Jamie and Alex Crump, from Wivey Carnivorous Plants, on these fascinating tropical pitcher plants, which are a speciality of their nursery. - 14 June 2020

Imagine, if you will, a warm and humid tropical highland forest, with a few sunny clearings; in these clearings tall vining plants growing up the trees with what look like jars/pitchers, of various colours and sizes, hanging on tendrils a few inches long with bends and kinks to aid tree climbing. These are Nepenthes, or Tropical Pitcher Plants, a fascinating genus of carnivorous plants

One of the earliest records of Nepenthes in the wild is from the 17th century, of a plant found growing in Madagascar.

There are at least 159 species and many more hybrids growing in tropical areas of Southeast Asia, with a few species found in the African islands of Madagascar and the Seychelles and also in Australia. Nepenthes tend to be classified as either Lowland, Highland or Intermediate (which are often produced by crossing each of the first 2 types), depending on the altitude at which they grow. They can be found at a range of altitudes from close to sea level to around 2700m, which is the world of the ultra highlanders. This range in altitudes does of course lead to some very different growing conditions, with Lowland plants enjoying the relentlessly hot and humid jungles which are always around 30 C, whilst the highland plants prefer the warm days and cool nights of the cloud forests, and indeed a night time drop in temperature is needed for these plants to stay healthy.

They are all carnivorous; however some have adapted to survive on a range of things from fallen leaves to tree shrew poo. Indeed Nepenthes lowii is even shaped like a toilet, ao that the shrew stands on top to reach the nectar that is on the inside of the lid and as the shrew feeds it in turn feeds the plant from the other other end!


Nepenthes lowii (the shrew toilet!) Photo courtesy of Borneo Exotics.

There are a huge range of Nepenthes hybrids, and two examples are N. ampullaria x maxima, and N. spathulata x spectabilis. These are both lower pitchers, which in the wild would sit on the forest floor, note the hairy ladders running from the base of the pitcher up to the peristome; this is to aid access for ground going prey, which can be anything from  small insects such as ants to jungle rats and other large rodents, to the top of the pitcher from where they slip in and fall to the bottom of the pitcher, where they are digested by up to 2 litres of pitcher fluid.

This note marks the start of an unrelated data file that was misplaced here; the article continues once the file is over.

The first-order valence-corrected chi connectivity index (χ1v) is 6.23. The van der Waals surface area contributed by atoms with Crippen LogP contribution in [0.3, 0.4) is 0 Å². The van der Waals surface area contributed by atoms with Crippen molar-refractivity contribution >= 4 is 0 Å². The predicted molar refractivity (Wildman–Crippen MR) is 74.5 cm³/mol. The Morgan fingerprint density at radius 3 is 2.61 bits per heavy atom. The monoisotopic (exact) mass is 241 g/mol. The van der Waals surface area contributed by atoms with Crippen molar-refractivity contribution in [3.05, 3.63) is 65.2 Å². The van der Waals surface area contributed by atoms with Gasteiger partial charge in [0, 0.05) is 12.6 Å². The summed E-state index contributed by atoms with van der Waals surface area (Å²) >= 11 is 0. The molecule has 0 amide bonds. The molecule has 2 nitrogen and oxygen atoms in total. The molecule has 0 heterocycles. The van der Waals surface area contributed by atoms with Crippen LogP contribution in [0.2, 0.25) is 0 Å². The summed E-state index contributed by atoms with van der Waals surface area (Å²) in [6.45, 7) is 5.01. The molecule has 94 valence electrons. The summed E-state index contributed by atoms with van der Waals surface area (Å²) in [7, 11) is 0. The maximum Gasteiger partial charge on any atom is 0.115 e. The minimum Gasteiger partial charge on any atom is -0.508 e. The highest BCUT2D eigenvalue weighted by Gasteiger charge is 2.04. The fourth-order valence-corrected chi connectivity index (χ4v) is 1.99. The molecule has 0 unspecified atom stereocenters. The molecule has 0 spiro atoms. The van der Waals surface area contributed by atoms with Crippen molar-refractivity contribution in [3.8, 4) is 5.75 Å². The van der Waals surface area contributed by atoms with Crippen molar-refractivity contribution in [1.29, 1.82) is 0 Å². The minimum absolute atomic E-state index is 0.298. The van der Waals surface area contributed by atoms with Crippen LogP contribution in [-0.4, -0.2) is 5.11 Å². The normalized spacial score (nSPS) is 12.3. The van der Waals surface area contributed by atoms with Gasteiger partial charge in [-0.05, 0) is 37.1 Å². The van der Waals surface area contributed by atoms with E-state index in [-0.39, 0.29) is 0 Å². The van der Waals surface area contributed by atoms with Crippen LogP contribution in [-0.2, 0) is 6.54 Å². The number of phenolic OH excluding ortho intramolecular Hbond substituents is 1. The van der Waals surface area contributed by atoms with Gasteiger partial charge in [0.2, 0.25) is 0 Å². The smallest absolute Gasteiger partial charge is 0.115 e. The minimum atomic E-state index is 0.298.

Nepenthes ampullaria x maxima

As the plants start to vine up through the trees they produce intermediate  followed by upper pitchers; these are often less colourful and smaller (but not always), and they generally lack the insect ladder up the side as these pitchers are designed for flying prey. We often get asked at shows and fairs how long it takes for the lid to open again after the pitcher has caught lunch; the answer is it doesn't move at all, as the prey is trapped only by viscous fluid and slippery pitcher walls.


Nepenthes spathulata x spectabilis

When growing in protected conditions in the UK, they need some slightly specialised conditions compared to most other carnivorous plants which are normally temperate bog plants. Nepenthes don't need to stand in water or need peat-based composts,  and being tropical plants temperature, humidity and light are very important factors. All Nepenthes need high humidity (somewhere between 60 and 80% is ideal); however, temperature is where Lowland and Highland plants differ, with Lowlanders need temperatures constantly in high 20's - low 30 's C, whilst Highland plants like mid 20's C during the day with a night time drop of around 10c. As they tend to grow in jungle clearings  light levels should be bright but not baking sun.


Nepenthes villosa. Photo courtesy of Borneo Exotics.

The substrate they like to grow in is quick draining, usually containing bark, perlite and sphagnum moss (dried or alive); basically the sort of texture and drainage you would find in the axis of a tree branch or at the base of a jungle tree.

Due to the number of hybrids currently available propagation is often best done via cuttings. Seed viability can be fairly low, and they are often slow to germinate, however you do however have a chance of producing a unique and superb looking plant.

In this article I have only given a brief overview of these fantastic plants, I hope you have enjoyed reading, and maybe consider growing some Nepenthes of your own.

Jamie and Alex Crump own Wivey Carnivorous Plants, based near Wiveliscombe in Somerset, and specialise in Nepenthes, Sarracenia and Dionaea. During the current restrictions plants can be purchased by mail order.